Spoiling suspense

09Mar07

Although I won’t be present at my SCMS panel for reasons discussed yesterday, my paper will be. So I wanted to take a moment to discuss and expand (at length!) upon an element of the paper that Jonathan Gray & I co-authored – perhaps anyone who sees the presentation might offer some comments here.

The presentation is based on a long essay Jonathan & I wrote called “Speculation on Spoilers: Lost Fandom, Narrative Consumption, and Rethinking Textuality,” which is now out in Particip@tions: Journal of Audience & Reception Studies [updated]. We were motivated by a basic question: why would fans of Lost, a show whose pleasures seem wrapped up in mystery, suspense, and surprise, actively seek out spoilers that reveal upcoming story points and seemingly eliminate the chief narrative pleasures of the show? We did an online survey of over 200 Lost fans, and worked through a range of hypotheses as to what’s going on with this particular practice of narrative consumption, combining empirical reception research with various narratological and cultural theories. I won’t “spoil” all of our findings and analysis here, but I wanted to talk about one specific issue – the role of suspense – in response to David Bordwell’s recent mini-essay on film suspense.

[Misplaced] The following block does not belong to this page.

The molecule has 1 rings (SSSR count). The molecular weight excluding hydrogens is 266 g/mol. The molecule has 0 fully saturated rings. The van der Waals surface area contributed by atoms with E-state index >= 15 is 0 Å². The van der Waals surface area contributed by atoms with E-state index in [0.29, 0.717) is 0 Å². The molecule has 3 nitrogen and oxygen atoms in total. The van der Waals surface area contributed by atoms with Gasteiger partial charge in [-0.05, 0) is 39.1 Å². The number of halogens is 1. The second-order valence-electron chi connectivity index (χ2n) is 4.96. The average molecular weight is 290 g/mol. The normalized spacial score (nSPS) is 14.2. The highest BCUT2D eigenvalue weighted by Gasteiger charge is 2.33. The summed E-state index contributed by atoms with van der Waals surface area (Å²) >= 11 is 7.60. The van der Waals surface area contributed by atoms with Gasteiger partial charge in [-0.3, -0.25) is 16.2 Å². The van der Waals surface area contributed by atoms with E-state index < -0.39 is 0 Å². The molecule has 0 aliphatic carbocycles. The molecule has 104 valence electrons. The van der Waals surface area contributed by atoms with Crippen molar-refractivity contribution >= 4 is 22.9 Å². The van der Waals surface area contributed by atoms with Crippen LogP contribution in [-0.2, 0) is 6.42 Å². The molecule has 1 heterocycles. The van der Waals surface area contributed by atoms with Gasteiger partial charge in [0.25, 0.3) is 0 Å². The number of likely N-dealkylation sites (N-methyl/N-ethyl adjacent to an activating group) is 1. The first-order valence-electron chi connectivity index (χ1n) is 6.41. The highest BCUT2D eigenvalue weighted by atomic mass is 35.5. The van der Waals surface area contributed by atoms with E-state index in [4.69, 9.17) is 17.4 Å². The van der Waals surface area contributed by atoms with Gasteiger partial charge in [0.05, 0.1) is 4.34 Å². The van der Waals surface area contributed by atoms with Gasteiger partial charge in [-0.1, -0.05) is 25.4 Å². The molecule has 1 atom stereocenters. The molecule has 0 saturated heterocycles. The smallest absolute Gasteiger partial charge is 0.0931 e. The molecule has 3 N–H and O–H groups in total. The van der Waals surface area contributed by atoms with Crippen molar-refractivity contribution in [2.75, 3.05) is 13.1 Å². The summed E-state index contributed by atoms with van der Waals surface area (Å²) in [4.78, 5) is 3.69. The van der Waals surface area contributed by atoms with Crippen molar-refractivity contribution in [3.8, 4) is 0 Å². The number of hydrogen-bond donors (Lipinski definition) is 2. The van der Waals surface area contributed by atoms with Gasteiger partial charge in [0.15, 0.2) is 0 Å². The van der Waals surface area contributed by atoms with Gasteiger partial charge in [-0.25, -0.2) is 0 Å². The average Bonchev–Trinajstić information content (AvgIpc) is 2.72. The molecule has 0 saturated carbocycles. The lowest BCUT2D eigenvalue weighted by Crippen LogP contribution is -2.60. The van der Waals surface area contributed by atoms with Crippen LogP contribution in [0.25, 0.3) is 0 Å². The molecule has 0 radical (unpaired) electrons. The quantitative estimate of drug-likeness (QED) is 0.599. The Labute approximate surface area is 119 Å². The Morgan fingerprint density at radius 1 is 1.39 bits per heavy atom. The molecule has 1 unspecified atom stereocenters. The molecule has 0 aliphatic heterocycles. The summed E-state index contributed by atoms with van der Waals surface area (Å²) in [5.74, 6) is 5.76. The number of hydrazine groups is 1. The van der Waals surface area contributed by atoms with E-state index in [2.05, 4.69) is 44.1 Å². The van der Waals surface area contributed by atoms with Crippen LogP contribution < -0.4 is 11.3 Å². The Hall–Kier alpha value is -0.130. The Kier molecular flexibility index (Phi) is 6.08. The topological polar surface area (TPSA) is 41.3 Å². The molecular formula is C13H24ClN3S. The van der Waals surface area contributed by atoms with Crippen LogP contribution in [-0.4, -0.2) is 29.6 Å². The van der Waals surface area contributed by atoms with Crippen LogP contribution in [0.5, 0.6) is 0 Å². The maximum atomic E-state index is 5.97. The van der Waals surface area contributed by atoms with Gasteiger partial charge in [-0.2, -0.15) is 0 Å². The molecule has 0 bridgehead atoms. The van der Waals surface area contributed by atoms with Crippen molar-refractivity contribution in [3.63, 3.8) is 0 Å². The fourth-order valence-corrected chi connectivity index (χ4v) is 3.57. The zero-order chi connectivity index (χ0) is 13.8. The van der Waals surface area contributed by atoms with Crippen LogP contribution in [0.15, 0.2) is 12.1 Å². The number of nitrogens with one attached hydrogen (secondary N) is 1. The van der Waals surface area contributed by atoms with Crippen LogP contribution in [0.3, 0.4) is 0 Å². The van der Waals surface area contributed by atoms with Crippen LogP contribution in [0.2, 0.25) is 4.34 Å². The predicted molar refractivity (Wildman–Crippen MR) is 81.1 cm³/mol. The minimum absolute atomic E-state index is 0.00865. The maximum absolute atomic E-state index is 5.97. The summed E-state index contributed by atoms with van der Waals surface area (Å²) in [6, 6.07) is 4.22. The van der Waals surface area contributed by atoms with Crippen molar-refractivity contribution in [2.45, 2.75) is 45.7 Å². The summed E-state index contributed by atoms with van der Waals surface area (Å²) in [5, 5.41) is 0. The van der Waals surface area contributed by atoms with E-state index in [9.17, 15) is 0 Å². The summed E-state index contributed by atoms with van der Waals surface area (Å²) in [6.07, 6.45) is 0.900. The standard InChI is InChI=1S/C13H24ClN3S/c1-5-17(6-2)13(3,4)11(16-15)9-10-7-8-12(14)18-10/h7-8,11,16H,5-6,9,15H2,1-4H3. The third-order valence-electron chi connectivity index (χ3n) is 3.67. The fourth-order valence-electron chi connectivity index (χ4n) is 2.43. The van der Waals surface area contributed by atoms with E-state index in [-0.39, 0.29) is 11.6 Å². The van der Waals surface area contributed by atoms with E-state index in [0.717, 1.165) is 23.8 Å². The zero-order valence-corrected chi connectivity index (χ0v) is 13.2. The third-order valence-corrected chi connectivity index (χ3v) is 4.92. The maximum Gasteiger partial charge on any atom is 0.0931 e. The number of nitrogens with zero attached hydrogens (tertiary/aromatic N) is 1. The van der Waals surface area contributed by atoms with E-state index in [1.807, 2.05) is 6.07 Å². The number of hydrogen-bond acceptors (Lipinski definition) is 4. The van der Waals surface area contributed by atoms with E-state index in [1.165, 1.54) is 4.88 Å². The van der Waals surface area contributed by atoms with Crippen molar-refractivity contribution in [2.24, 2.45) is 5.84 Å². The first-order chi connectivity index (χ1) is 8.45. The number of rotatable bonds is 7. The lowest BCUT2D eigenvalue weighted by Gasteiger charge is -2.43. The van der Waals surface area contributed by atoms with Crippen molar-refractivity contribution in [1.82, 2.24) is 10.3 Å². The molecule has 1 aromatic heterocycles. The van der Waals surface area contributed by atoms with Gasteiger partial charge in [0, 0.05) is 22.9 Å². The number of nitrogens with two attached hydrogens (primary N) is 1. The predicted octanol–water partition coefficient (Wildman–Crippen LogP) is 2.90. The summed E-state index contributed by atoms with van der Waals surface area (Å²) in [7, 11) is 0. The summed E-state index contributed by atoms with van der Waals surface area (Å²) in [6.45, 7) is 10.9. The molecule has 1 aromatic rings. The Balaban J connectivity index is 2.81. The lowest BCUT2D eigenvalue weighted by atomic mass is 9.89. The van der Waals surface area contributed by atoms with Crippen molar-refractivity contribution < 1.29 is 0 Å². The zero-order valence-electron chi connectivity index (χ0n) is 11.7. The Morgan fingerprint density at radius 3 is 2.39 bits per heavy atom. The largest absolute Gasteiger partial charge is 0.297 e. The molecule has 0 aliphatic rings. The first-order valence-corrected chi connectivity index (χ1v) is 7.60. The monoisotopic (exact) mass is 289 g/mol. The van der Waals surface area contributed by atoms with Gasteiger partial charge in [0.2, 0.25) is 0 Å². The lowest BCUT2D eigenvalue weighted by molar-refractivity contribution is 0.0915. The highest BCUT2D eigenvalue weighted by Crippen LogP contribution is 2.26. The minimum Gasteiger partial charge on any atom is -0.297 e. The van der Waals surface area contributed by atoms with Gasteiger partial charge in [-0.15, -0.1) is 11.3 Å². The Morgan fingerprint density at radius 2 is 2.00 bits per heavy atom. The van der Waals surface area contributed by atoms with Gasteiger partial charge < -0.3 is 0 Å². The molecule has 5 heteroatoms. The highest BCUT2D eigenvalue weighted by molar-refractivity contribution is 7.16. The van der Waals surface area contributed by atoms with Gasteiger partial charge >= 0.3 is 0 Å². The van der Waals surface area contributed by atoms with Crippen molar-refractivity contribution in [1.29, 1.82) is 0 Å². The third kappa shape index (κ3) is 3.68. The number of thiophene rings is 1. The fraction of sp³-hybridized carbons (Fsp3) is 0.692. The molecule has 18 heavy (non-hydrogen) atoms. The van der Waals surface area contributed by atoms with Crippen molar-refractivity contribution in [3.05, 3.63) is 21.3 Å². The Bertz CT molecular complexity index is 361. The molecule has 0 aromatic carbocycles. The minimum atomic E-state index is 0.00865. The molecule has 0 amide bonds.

First off, one of the clear findings of our survey of Lost spoiler fans was that they enjoy suspense and still seem to experience it while watching the show, even if they know the narrative outcome of an episode–90% of respondents mentioned suspense as one of the pleasures they took from the show, and one-quarter of them marked it as their primary reason for watching the show. Bordwell (one of my grad school mentors who taught me most of what I know about narrative) poses a question speaking directly to this issue: why do we feel suspense from a film we’ve already seen, or from a film whose narrative resolution is already known (like United 93)? His answer tours through some theories of emotion & cognition, but boils down to this: suspense as an emotional response is somewhat impervious to memory, functioning involuntarily at a more base level of mental processing and thus can be experienced even when we know the outcome of events. I generally agree with his account, but I want to separate the experiences Bordwell discusses of re-watching a film (his example is Notorious) from seeing a known story being told for the first time (as in historical films like United 93) – and reconsider how suspense works in watching an unknown narrative as well – and hope that these distinctions help us understand the spoiler phenomenon more fully.